Apple, DRM & Content Protection

Image via CrunchBase The music industries decision to do away with DRM, which has lead to Apple’s ability to offer titles DRM free in iTunes is a great decision that will encourage people to purchase more not less of their…

Image representing Apple as depicted in CrunchBaseImage via CrunchBase

The music industries decision to do away with DRM, which has lead to Apple’s ability to offer titles DRM free in iTunes is a great decision that will encourage people to purchase more not less of their product. 

Time and time again we are seeing examples of these brute force approaches to content protection fail.  Regionally encoding DVD’s was/is a terrible idea, however largely irrelevant as most DVD players are multi region.  DRM was a long suffering headache for the digital music revolution that was doing more to hurt the sales of digital music than protect the artists.  There are still examples when people are trying to protect content using old world mentality in a new world medium, such as the BBC iPlayer which tries to restrict viewing of their published shows by geographic location (and similar services exist in the US).
To date content protection has all been at the cost of convenience, freedom and flexibly of the legitimate user.  If I am travelling to the US and see a DVD I like, why shouldn’t I be able to legally purchase it and watch it when I get home?  If I buy a song on iTunes, why shouldn’t I be able to decide to listen to it on my Blackberry or other device I happen to choose at the time?  If I watch BBC TV online, why can’t I continue to do so while in the US on business?

However content protection is a valid pursuit which isn’t just about monopolies trying to protect their turf, it is about protecting ones digital assets whether than be commercial assets or not.  The field of content protection will evolve dramatically over the next decade.  And when we get it right content protection will be something useful for all of us and something we don’t really think about on a daily basis.

Some key hurdles that we will:

  • Content protection will have to stop being a standalone fence around content and become part of the content itself.  The problem with creating barriers around content is that it only takes one person to move that content outside of those barriers, then those barriers no longer apply and the content is no longer protected.  Instead having the protection as part of the content ensures the relevant protection mechanisms are always in place.  DRM was an attempt at this but it was a method that put the needs of the user last and failed because of this.  A common standard for all forms of content will have to be agreed upon.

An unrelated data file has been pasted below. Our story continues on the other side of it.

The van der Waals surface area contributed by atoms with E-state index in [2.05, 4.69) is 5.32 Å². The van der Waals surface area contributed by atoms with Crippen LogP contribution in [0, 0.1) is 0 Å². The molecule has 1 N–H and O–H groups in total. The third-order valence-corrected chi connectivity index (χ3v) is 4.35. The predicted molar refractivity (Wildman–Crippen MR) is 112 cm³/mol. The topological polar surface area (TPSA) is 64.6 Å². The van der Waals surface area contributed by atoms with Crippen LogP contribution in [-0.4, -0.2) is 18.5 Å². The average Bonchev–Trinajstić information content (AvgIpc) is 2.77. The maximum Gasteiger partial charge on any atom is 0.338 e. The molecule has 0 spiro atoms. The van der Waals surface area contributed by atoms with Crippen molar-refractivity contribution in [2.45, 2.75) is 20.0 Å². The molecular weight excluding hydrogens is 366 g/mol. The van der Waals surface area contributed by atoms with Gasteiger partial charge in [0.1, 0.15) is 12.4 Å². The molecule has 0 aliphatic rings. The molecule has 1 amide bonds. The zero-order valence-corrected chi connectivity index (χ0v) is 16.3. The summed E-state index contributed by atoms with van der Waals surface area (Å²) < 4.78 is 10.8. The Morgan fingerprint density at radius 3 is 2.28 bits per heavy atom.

• Authentication & Authorization will need to be fixed first.  Today there is no single standard for determining who you are across multiple platforms and devices.  Before content protection can work we need to ensure there is a common standard in place that allows you to be you regardless of where/how you are accessing content.  The content producers won’t own or control this, in fact no single authority will control this but a common standard will fix the authentication mess which exists in the digital world today.
  • Content protection can and will be policy based.  You can define a specific authorization list or you can define demographic attributes (such as age restrictions) which allow you to control who can access that content.  It is not just about granting content based on named users.  You can grant content based on age, relationship to you (friend, family, associate), employer etc.

So imagine if you publish a photo of your family you might choose to limit the content to only be viewed by members of your family.  It doesn’t matter who copies or re-publishes that photo because the content protection mechanism is built in and only people who are authenticated as a member of your family can view.  Maybe you publish adult material (photos, videos etc), you can assign a content protection mechanism that ensures only people 18 years or older can view the content (regardless of where it is published or redistributed).  Finally if you are a musician you can assign a content protection policy to your music which specifies that only people who have a licenses to listen to your music can do so.  Then it doesn’t matter who sells the physical bits, what format it is in, what device the music is played on.  People don’t even need to download the music they own, they could go to any jukebox web service and only see the tittles they are authorized to play.

Clearly there are numerous challenges to face until we get to this point, but until we do any content protection mechanism is just going to be a facade causing more inconvenience to authorized users than it does to unauthorized users.

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